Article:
In a brutally blunt op-ed for USA Today, Maine Senator Angus King (I) claimed that multiple Trump Administration officials are likely neck-deep in Donald Trump's Ukraine scandal -- or helping to cover it up -- and that is why they won't put themselves on the line and testify before congressional investigators.
Using a Sherlock Holmes analogy, King stated that the reluctance of "acting chief of staff Mick Mulvaney, Secretary of State Mike Pompeo, Energy Secretary Rick Perry, former national security adviser John Bolton and probably at least a dozen White House and National Security Council staffers" to face investigators is likely an admission that a crime -- or crimes -- have been committed.
"One of Sherlock Holmes’ most famous cases was solved when a normally noisy dog was silent the night of the crime, leading the famous detective to the deduction that it must have been an inside job — the dog knew the intruder," King wrote. "Those not barking today are the numerous Trump administration officials who are strangely silent when a few short statements (under oath) could go a long way toward exonerating the president from the charge of using the powers of his office for personal gain."
As King sees it -- if the president and all the president's men are innocent, and no crimes have been committed -- they should be more than willing to tell their side of the story.
But that is not the case.
"All could clear up, one way or another, the essential question of whether the president was interested in corruption generally in Ukraine last summer, or whether the withholding of military aid and the dangling of a White House meeting was motivated by his personal and political interest in publicized investigations of the 2016 election and the activities of one of his principal rivals. And this would be direct evidence, which no one can call hearsay," King wrote, before adding, "Because it would be so easy for these people to clear the president, it’s hard to escape the conclusion that their silence is less about vague assertions of executive privilege (which isn’t available to cover-up wrongdoing, in any case) and more about not wanting to testify under oath as to what actually happened."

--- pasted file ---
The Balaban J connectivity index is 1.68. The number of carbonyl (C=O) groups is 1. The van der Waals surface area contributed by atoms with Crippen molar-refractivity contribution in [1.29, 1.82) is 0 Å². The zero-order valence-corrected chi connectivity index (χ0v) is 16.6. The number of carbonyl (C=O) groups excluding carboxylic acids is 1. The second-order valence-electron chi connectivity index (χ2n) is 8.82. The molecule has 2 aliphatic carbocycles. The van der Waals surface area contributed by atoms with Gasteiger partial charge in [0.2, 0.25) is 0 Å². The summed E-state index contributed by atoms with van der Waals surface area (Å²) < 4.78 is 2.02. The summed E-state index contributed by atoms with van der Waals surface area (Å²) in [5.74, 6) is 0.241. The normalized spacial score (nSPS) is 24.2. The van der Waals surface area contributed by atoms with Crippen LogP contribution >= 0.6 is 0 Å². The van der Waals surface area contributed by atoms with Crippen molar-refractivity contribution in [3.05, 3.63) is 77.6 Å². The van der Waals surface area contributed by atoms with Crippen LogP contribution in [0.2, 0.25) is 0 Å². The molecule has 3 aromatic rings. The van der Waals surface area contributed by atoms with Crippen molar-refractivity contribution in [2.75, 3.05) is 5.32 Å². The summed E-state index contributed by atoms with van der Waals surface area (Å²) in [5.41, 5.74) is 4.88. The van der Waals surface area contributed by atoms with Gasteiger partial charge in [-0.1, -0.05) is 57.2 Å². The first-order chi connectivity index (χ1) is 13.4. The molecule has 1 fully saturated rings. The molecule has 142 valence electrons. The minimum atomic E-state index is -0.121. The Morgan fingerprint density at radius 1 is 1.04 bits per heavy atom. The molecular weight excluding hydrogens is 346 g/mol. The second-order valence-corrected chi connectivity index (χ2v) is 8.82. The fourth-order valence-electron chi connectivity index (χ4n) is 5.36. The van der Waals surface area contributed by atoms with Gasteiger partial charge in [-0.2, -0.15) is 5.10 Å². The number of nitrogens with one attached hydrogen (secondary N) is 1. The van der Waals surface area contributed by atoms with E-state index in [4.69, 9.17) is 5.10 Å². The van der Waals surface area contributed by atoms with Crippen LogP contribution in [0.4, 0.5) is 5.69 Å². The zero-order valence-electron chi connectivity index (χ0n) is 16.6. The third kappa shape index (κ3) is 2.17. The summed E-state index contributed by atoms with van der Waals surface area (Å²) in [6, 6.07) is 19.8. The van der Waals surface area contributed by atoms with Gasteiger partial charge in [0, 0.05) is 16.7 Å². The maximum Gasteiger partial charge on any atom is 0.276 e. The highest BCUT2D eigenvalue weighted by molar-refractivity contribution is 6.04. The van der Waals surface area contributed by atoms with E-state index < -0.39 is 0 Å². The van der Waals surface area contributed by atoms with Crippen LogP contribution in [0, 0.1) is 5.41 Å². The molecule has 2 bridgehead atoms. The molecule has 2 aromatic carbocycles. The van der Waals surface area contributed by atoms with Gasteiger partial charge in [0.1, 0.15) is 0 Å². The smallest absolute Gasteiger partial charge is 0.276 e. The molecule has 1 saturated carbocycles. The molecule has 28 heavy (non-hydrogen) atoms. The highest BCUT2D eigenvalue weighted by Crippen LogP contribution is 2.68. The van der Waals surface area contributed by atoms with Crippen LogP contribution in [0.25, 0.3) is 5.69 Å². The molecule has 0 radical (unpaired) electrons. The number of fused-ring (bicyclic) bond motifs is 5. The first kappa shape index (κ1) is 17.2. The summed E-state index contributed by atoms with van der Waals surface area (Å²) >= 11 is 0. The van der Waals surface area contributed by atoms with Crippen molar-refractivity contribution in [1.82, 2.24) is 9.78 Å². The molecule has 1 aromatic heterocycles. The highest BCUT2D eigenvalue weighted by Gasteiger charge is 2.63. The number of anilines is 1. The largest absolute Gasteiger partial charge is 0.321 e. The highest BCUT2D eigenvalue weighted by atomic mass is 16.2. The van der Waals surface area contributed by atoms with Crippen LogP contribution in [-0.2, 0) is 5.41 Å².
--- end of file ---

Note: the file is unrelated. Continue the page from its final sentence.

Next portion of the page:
With the courts still looking at whether Congress can compel White House officials to appear and testify, King asserts Trump's aides have no case.
"I know of no legal proceeding in any forum where the alleged wrongdoer controls the availability of material witnesses," King, who once served as counsel to the Senate, wrote. "In most situations, in fact, the very attempt to do so is a crime in itself. If the president is innocent, he should want — no, he should demand — that the above mentioned officials appear in a public forum, under oath and subject to examination, to set the matter straight, as soon as possible."
King served notice that it is not too late for White House officials to testify voluntarily, and warned that, as a U.S. senator, he will be part of the jury that will be judging Trump.
"As a potential juror, my ultimate judgement will be based on the facts as presented, but also, at least in part, upon whether we have this important testimony — and if we don’t, whether it was withheld from us deliberately," he wrote.